The Brighter Side of Pain

Posted on December 20, 2016 by Randi Maggid | 0 comments

I am honored to be named Congressional Story Teller at Temple Menorah in Redondo Beach. My last name, Maggid, happens to mean “storyteller" in Hebrew. On the Yom Kippur high holiday, I led Mediations of the Heart, a forum in which people wrote stories and read them out loud to the congregation. The congregants were taken with the warmth, courage and emotion of each reader. It was very uplifting! The subject was, "What have you learned over the past 30 years?” Here is what I read:

Pain can be a gift— its counter intuitive I know. Yet it’s my truth.

Over the past 30 years, my journey has been a wild ride of both horrible and wonderful emotions locked up in my body hidden so deep in the tissues, blood, bones and veins that on the surface I was able to act the part of a reasonable human being, a college student, an employee, a friend, a young woman, a married woman and a mom. Holding inside myself the emotions and traumas of being the daughter of two Holocaust survivors while pretending things were fine, was my method of dealing. It worked pretty well until one fateful day when it didn’t—the day everything I had experienced manifested in unbearable pain and I was afraid I might never be able to use my left arm again. Fear set in along with the illusion Vicodin and surgery were my only hope.

It was in this state of panic I prayed to God often asking for a solution tapping into my higher power, a spiritual place I know now I can always rely on. In fact, its always been there, passed down from my ancestors and somehow intuitively instilled in me. This connection coupled with a relentless need to move forward prompted me to investigate a side of myself with whom I was unfamiliar —The real me. The one who likes to write stories, teaches breath work meditation, has her own opinions, and has a multitude of interests, often considered outside the box. This discovery was the treasure that helped me get to the other side of the pain, a place of high vibration and a greater connection to nature.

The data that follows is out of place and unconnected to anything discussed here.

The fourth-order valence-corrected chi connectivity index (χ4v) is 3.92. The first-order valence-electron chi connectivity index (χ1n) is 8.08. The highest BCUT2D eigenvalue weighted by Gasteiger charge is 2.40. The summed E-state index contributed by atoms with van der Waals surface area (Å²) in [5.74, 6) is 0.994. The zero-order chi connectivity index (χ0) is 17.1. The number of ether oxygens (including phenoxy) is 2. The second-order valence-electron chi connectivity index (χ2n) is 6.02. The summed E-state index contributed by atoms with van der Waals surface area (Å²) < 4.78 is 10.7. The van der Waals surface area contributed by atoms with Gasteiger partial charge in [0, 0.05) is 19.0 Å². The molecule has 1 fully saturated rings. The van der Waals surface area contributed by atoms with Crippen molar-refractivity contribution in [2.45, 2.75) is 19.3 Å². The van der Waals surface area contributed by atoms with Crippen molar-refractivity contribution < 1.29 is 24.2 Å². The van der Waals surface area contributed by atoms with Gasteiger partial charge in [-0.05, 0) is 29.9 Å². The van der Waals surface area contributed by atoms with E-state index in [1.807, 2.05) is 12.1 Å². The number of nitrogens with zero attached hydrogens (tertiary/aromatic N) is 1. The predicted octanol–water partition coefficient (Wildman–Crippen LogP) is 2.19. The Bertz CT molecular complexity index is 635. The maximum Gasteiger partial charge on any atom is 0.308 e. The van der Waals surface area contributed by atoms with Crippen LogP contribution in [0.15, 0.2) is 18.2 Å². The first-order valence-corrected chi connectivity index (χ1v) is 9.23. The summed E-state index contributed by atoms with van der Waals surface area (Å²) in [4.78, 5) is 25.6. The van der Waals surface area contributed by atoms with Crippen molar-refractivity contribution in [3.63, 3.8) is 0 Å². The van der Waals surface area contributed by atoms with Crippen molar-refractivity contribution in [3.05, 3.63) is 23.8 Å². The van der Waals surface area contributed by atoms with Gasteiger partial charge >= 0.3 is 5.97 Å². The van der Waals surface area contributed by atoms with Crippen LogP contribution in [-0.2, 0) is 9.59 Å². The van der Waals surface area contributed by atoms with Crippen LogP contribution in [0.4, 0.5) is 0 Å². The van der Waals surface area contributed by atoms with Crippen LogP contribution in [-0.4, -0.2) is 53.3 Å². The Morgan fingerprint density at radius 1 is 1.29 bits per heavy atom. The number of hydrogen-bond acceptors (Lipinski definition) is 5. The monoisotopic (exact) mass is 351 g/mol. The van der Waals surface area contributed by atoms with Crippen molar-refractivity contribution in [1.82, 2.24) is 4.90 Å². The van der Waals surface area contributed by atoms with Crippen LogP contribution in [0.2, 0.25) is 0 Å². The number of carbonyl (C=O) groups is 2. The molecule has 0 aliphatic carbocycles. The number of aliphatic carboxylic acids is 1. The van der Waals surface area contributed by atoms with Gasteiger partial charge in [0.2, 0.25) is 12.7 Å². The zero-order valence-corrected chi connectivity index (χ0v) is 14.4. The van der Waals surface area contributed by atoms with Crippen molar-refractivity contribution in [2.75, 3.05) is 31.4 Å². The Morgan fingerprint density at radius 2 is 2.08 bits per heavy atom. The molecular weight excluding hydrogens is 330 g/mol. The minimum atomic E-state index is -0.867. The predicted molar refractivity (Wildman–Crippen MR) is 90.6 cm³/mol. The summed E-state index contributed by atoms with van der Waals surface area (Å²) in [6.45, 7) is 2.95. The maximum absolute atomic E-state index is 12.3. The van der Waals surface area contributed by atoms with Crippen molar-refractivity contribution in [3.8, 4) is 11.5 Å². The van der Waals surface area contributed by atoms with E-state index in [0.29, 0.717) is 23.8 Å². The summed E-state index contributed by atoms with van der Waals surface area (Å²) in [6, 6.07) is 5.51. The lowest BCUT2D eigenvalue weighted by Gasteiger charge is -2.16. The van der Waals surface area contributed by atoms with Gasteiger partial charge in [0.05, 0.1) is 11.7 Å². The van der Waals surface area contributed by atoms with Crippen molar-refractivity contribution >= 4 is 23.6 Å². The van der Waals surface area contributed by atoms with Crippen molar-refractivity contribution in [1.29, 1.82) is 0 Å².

And why is this realization of the real me so important? It’s important because had I not had the chronic mind-bending pain, I might never have discovered who I really am. Pain is there to force you to pay attention to something you are ignoring. And what I learned is that you must have the courage to change, to feel into the pain without caring what other people think. This was my key to happiness, when the magic began to happen, when my feelings became more important than anyone else’s, and the brilliance of no longer being embarrassed by anything I did in the past, because it was all part of my journey.

Some people will love me and others won’t. Some people can’t put my book down while others will never pick it up. And it doesn’t matter because their reaction is all about them and not about me. It’s a matter of loving yourself, knowing you’re worth it and that you are enough. In this place of self-love, admiration and strength I am able to give more, to be more charitable, and to notice how I can assist others. In other words, I went from chronic pain to a good feeling body and wanting to be of service.

So I advise you to embrace your pain, even name your pain (I call mine Fred), make friends with your pain until the point it loves you and you love it so much that it disappears.

Pain can be a gift.

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